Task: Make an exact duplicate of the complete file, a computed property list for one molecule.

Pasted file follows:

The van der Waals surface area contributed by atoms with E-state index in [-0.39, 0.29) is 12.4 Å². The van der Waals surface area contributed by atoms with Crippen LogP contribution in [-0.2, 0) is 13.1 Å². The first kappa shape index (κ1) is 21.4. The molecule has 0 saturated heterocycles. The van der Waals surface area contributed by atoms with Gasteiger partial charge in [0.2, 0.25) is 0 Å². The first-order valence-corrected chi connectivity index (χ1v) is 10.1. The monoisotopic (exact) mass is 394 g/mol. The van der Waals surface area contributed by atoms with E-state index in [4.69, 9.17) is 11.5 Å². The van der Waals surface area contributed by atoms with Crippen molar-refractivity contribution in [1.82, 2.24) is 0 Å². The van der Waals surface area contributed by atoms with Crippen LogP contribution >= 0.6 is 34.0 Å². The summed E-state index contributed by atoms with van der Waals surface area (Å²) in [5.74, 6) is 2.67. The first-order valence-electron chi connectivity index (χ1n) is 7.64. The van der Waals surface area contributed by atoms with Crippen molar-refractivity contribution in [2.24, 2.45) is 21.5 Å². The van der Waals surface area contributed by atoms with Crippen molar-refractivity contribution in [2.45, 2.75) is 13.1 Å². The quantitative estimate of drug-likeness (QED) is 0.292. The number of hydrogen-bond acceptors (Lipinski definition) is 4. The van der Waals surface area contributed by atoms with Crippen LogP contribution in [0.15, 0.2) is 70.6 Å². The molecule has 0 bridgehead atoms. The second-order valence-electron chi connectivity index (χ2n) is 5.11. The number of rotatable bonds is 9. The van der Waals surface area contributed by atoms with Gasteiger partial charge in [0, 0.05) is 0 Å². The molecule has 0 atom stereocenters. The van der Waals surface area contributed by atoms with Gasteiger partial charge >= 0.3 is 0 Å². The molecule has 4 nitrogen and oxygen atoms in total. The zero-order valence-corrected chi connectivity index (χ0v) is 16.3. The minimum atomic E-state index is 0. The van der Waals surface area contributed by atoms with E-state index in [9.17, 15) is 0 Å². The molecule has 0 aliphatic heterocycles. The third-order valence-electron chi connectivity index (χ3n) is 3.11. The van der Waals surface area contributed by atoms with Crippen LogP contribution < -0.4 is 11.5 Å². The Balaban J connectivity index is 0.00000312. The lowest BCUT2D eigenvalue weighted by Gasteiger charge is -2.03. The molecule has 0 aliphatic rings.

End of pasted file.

The van der Waals surface area contributed by atoms with E-state index in [-0.39, 0.29) is 12.4 Å². The van der Waals surface area contributed by atoms with Crippen LogP contribution in [-0.2, 0) is 13.1 Å². The first kappa shape index (κ1) is 21.4. The molecule has 0 saturated heterocycles. The van der Waals surface area contributed by atoms with Gasteiger partial charge in [0.2, 0.25) is 0 Å². The first-order valence-corrected chi connectivity index (χ1v) is 10.1. The monoisotopic (exact) mass is 394 g/mol. The van der Waals surface area contributed by atoms with E-state index in [4.69, 9.17) is 11.5 Å². The van der Waals surface area contributed by atoms with Crippen molar-refractivity contribution in [1.82, 2.24) is 0 Å². The van der Waals surface area contributed by atoms with Crippen LogP contribution >= 0.6 is 34.0 Å². The summed E-state index contributed by atoms with van der Waals surface area (Å²) in [5.74, 6) is 2.67. The first-order valence-electron chi connectivity index (χ1n) is 7.64. The van der Waals surface area contributed by atoms with Crippen molar-refractivity contribution in [2.24, 2.45) is 21.5 Å². The van der Waals surface area contributed by atoms with Crippen molar-refractivity contribution in [2.45, 2.75) is 13.1 Å². The quantitative estimate of drug-likeness (QED) is 0.292. The number of hydrogen-bond acceptors (Lipinski definition) is 4. The van der Waals surface area contributed by atoms with Crippen LogP contribution in [0.15, 0.2) is 70.6 Å². The molecule has 0 bridgehead atoms. The second-order valence-electron chi connectivity index (χ2n) is 5.11. The number of rotatable bonds is 9. The van der Waals surface area contributed by atoms with Gasteiger partial charge in [0, 0.05) is 0 Å². The molecule has 0 atom stereocenters. The van der Waals surface area contributed by atoms with Gasteiger partial charge >= 0.3 is 0 Å². The molecule has 4 nitrogen and oxygen atoms in total. The zero-order valence-corrected chi connectivity index (χ0v) is 16.3. The minimum atomic E-state index is 0. The van der Waals surface area contributed by atoms with E-state index in [9.17, 15) is 0 Å². The molecule has 0 aliphatic heterocycles. The third-order valence-electron chi connectivity index (χ3n) is 3.11. The van der Waals surface area contributed by atoms with Crippen LogP contribution < -0.4 is 11.5 Å². The Balaban J connectivity index is 0.00000312. The lowest BCUT2D eigenvalue weighted by Gasteiger charge is -2.03. The molecule has 0 aliphatic rings.